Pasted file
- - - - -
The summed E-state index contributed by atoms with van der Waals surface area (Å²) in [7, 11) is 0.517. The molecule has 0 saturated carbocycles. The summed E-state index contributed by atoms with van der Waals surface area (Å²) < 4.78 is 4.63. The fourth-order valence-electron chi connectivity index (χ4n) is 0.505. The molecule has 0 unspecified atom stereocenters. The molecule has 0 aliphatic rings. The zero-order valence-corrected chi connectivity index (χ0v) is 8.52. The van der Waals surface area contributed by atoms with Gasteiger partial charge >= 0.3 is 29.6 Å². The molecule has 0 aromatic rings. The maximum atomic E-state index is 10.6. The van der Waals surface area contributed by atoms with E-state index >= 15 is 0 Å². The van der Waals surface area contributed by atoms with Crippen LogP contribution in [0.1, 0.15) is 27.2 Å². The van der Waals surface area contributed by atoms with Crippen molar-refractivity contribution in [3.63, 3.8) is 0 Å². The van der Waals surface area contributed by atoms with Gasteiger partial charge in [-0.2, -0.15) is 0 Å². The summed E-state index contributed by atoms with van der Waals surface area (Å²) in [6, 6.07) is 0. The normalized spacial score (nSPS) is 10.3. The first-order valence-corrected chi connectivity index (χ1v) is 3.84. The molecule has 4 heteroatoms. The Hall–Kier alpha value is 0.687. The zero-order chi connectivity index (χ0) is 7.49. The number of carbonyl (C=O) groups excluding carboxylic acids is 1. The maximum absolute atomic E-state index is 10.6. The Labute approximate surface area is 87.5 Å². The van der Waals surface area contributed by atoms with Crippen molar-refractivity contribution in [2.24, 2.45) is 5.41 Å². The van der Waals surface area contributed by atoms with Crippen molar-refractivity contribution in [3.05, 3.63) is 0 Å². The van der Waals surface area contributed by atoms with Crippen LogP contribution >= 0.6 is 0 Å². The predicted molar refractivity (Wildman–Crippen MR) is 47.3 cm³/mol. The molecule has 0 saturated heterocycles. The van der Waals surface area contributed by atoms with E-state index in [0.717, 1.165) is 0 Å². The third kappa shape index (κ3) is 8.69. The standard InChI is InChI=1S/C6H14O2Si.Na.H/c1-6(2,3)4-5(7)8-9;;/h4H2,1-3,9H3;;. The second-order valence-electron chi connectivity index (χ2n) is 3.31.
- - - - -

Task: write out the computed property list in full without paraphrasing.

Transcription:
The summed E-state index contributed by atoms with van der Waals surface area (Å²) in [7, 11) is 0.517. The molecule has 0 saturated carbocycles. The summed E-state index contributed by atoms with van der Waals surface area (Å²) < 4.78 is 4.63. The fourth-order valence-electron chi connectivity index (χ4n) is 0.505. The molecule has 0 unspecified atom stereocenters. The molecule has 0 aliphatic rings. The zero-order valence-corrected chi connectivity index (χ0v) is 8.52. The van der Waals surface area contributed by atoms with Gasteiger partial charge >= 0.3 is 29.6 Å². The molecule has 0 aromatic rings. The maximum atomic E-state index is 10.6. The van der Waals surface area contributed by atoms with E-state index >= 15 is 0 Å². The van der Waals surface area contributed by atoms with Crippen LogP contribution in [0.1, 0.15) is 27.2 Å². The van der Waals surface area contributed by atoms with Crippen molar-refractivity contribution in [3.63, 3.8) is 0 Å². The van der Waals surface area contributed by atoms with Gasteiger partial charge in [-0.2, -0.15) is 0 Å². The summed E-state index contributed by atoms with van der Waals surface area (Å²) in [6, 6.07) is 0. The normalized spacial score (nSPS) is 10.3. The first-order valence-corrected chi connectivity index (χ1v) is 3.84. The molecule has 4 heteroatoms. The Hall–Kier alpha value is 0.687. The zero-order chi connectivity index (χ0) is 7.49. The number of carbonyl (C=O) groups excluding carboxylic acids is 1. The maximum absolute atomic E-state index is 10.6. The Labute approximate surface area is 87.5 Å². The van der Waals surface area contributed by atoms with Crippen molar-refractivity contribution in [2.24, 2.45) is 5.41 Å². The van der Waals surface area contributed by atoms with Crippen molar-refractivity contribution in [3.05, 3.63) is 0 Å². The van der Waals surface area contributed by atoms with Crippen LogP contribution >= 0.6 is 0 Å². The predicted molar refractivity (Wildman–Crippen MR) is 47.3 cm³/mol. The molecule has 0 saturated heterocycles. The van der Waals surface area contributed by atoms with E-state index in [0.717, 1.165) is 0 Å². The third kappa shape index (κ3) is 8.69. The standard InChI is InChI=1S/C6H14O2Si.Na.H/c1-6(2,3)4-5(7)8-9;;/h4H2,1-3,9H3;;. The second-order valence-electron chi connectivity index (χ2n) is 3.31.